Articulate, educated and undeniably attractive, Nazanin Afshin-Jam could have easily pursued anything she pleased; acting, singing and modeling were only a smattering of her successes by age 25. Instead, her lifelong passion for human rights became her focus, and now, it is her career. “I can’t see myself doing anything else,” says 30-year-old Afshin-Jam. “It is my life.”
Iranian-born, Afshin-Jam first made international headlines after winning the titles Miss World Canada and then runner-up Miss World in 2003. “I competed hoping to gain a platform where I could reach thousands of people with my global fight for human rights,” she says. As the world watched, she spoke passionately about the humanitarian issues she had worked on at the Red Cross, such as landmine awareness, child soldiers, and disaster relief.
Two years later, Afshin-Jam heard the story of her namesake, Nazanin Fatehi—a 17-year-old girl in Iran condemned to execution for stabbing a man who tried to rape her. The gross injustice compelled her to start a year-long campaign that saved Fatehi’s life. The success opened the floodgates, and desperate parents of Iranian children on death row pleaded for her help. “I researched everywhere and found no organization that looked after child execution cases,” recalls Afshin-Jam. “No one checked in on the families, helped with lawyers’ fees, or explained the process. I could only imagine how lost they felt.”
Inspired into action, she founded the not-for-profit organization Stop Child Executions, dedicated to putting an end to the execution of minors, particularly in Iran. Run by a worldwide network of volunteers, many of whom she met during the Fatehi case, the organization has made gains in educating the public and saving lives. Her tireless efforts include many dozens of radio and television interviews, prestigious human rights awards and international invitations to speak about the state of human rights in Iran.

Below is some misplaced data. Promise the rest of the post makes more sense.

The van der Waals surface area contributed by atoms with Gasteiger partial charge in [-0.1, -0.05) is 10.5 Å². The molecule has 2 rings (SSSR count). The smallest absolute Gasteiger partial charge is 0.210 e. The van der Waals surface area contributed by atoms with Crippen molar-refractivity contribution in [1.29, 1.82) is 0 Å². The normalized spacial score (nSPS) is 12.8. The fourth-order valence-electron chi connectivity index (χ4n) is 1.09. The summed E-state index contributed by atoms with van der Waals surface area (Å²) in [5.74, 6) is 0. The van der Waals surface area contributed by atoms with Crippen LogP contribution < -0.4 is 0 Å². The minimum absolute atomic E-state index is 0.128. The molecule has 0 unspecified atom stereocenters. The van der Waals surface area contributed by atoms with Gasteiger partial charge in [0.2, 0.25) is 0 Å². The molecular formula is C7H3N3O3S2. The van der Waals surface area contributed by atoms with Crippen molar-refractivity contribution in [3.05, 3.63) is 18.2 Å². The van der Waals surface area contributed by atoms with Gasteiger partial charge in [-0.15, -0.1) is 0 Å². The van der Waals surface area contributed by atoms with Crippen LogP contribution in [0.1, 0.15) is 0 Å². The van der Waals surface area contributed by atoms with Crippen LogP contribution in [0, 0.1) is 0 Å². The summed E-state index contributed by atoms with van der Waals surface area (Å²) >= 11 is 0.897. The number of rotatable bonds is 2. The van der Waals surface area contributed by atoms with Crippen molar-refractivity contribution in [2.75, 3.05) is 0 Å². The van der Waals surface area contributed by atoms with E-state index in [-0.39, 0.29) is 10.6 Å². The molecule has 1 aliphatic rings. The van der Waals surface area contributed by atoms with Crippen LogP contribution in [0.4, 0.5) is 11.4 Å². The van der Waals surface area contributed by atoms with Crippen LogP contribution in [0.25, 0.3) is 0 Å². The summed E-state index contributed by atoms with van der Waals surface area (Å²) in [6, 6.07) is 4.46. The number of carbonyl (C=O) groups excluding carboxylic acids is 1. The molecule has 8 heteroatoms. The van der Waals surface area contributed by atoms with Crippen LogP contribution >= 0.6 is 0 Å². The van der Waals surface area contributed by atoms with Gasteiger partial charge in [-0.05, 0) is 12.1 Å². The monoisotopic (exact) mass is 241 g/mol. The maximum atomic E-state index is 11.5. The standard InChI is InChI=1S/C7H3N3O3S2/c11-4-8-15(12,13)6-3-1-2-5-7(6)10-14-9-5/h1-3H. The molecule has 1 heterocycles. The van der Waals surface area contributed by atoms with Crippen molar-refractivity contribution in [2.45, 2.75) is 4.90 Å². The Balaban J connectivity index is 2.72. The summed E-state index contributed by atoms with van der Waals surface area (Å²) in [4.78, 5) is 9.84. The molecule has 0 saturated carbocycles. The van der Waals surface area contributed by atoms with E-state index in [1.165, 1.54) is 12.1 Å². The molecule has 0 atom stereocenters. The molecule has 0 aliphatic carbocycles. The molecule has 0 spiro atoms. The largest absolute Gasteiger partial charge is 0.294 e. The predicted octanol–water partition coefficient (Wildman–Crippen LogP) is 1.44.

“The job of an activist never ends,” says Afshin-Jam, who frequently wakes at 2 or 3 a.m. to check e-mail or get phone updates from her counterparts in Iran. “Bags under the eyes and muscle tension go with the territory,” as do the death threats she sometimes receives. But Afshin-Jam pays little attention to them. “I cannot live in fear. The real violence is happening in Iran, where the most horrific of crimes are being committed. I live in Canada, a free country, and I have the freedom to speak out, so I make my voice heard.
“Perhaps on a subconscious level this desire to help comes from being part of a family where I have seen it happen,” she says. Shortly after the 1979 revolution, her father was captured and tortured for allowing alcohol and music at his hotel in Iran—activities forbidden by the new, fundamentalist regime. “As a young child, I saw the scars on my father’s back. I know this deeply affected me.”
Afshin-Jam pulls from her bag a page covered in tiny thumbnail photographs—a mosaic of the children already lost to execution. She pauses on one face after another, recounting their stories from memory. “There are those days you don’t win the battles you fight and it is devastating,” she admits, her eyes misting over. “It slows me down for awhile. Makes me sad and then angry. That anger then fuels me to fight back even harder than before.”
But that anger does not taint other areas of her life or make her cynical about her work. She breaks into a happy smile when she speaks of her neices, her three beloved dogs and the many places she has travelled. Afshin-Jam lives in gratitude. “My health, my family, my freedom,” she says, stressing the last, “I am thankful every single day and I never forget how blessed I am.”